And then, with that, the inner world can make it complicated. We can invent new ideas, stories, connections, and all kinds of things. But we don't remember – or don't recognize – that it all had its genesis in that realm of hearing and seeing. For example, language, concepts – words for things – had to come through hearing someone speak those words or through reading those words. So the Buddha put tremendous emphasis on this narrow neck of the hourglass where everything comes in. Rather than seeing it as an hourglass, we can see it as the foundation upon which everything is built inside – and sometimes outside as well.
So what is it that is the common characteristic of experience? It's 'anicca' – that all experiences are coming and going. They're changing. They appear and they disappear. The details – the fingerprints of experience – appear and disappear moment by moment. Sometimes it's because what's out there is passing by really quickly – or not so quickly – but it clearly passes by.
I think some of you can hear the train whistles going by. They come and they go. They come and they go. It's pretty easy to notice that 'those' come and go. But also, as I said yesterday, the way we bring attention to something is that we very rarely fixate the attention in some solid, hard way. If we do that, it tends to be stressful. But, very gently, the mind – the awareness – can move around taking in different details.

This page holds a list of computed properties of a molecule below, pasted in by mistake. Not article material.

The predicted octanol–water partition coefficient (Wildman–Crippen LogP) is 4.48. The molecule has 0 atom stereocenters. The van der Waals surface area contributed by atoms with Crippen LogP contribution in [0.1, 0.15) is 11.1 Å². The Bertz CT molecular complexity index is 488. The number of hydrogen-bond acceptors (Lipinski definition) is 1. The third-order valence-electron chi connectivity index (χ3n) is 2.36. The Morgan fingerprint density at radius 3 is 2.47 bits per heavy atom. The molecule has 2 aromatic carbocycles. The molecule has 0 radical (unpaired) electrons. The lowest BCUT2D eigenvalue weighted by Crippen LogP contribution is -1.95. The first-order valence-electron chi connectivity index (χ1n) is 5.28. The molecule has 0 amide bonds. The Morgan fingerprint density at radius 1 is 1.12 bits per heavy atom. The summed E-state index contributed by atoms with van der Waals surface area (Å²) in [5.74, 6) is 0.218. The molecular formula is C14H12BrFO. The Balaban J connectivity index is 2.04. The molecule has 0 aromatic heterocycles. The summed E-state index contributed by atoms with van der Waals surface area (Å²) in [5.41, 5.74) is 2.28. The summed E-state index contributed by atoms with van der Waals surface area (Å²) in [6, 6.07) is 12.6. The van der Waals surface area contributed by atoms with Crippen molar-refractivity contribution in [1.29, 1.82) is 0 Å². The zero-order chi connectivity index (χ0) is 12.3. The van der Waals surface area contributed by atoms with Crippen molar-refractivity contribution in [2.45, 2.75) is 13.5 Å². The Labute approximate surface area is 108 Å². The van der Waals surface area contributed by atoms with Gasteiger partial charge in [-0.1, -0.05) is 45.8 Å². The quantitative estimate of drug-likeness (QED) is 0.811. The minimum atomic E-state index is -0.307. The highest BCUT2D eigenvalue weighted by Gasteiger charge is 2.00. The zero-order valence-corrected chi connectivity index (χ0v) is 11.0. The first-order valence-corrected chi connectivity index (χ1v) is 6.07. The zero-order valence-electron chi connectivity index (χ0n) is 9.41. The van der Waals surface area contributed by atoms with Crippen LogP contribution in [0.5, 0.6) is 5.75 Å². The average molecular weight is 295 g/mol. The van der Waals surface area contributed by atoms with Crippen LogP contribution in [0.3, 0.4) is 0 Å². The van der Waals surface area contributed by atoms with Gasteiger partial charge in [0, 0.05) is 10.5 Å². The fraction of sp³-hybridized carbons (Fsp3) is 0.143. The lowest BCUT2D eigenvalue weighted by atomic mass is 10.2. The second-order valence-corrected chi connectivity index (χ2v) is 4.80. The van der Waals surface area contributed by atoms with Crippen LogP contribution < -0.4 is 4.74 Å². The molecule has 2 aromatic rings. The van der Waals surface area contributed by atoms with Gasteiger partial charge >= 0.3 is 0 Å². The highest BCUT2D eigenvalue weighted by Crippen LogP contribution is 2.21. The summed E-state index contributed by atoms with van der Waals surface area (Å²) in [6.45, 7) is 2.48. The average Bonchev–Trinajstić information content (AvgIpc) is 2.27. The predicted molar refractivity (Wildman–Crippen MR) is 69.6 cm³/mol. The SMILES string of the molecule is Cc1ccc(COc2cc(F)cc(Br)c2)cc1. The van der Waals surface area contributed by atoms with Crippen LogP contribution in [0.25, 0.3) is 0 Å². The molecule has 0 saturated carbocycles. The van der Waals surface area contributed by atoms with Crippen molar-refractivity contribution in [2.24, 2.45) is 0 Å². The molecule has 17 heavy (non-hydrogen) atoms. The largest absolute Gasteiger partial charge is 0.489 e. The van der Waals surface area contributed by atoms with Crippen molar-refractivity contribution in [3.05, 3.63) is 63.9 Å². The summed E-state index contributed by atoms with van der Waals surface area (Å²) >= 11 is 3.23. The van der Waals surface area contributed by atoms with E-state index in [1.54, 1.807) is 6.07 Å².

It's fascinating to do this with physical pain. Pain can feel, from a distance, like it's solid and we're connected to it. But if we really pay careful attention – this observing way – we see that the experience of pain is a kaleidoscope of all kinds of sensations going on, arising and passing. And this arising and passing is repetitive. So some things come and they go, and they return. They come and they go.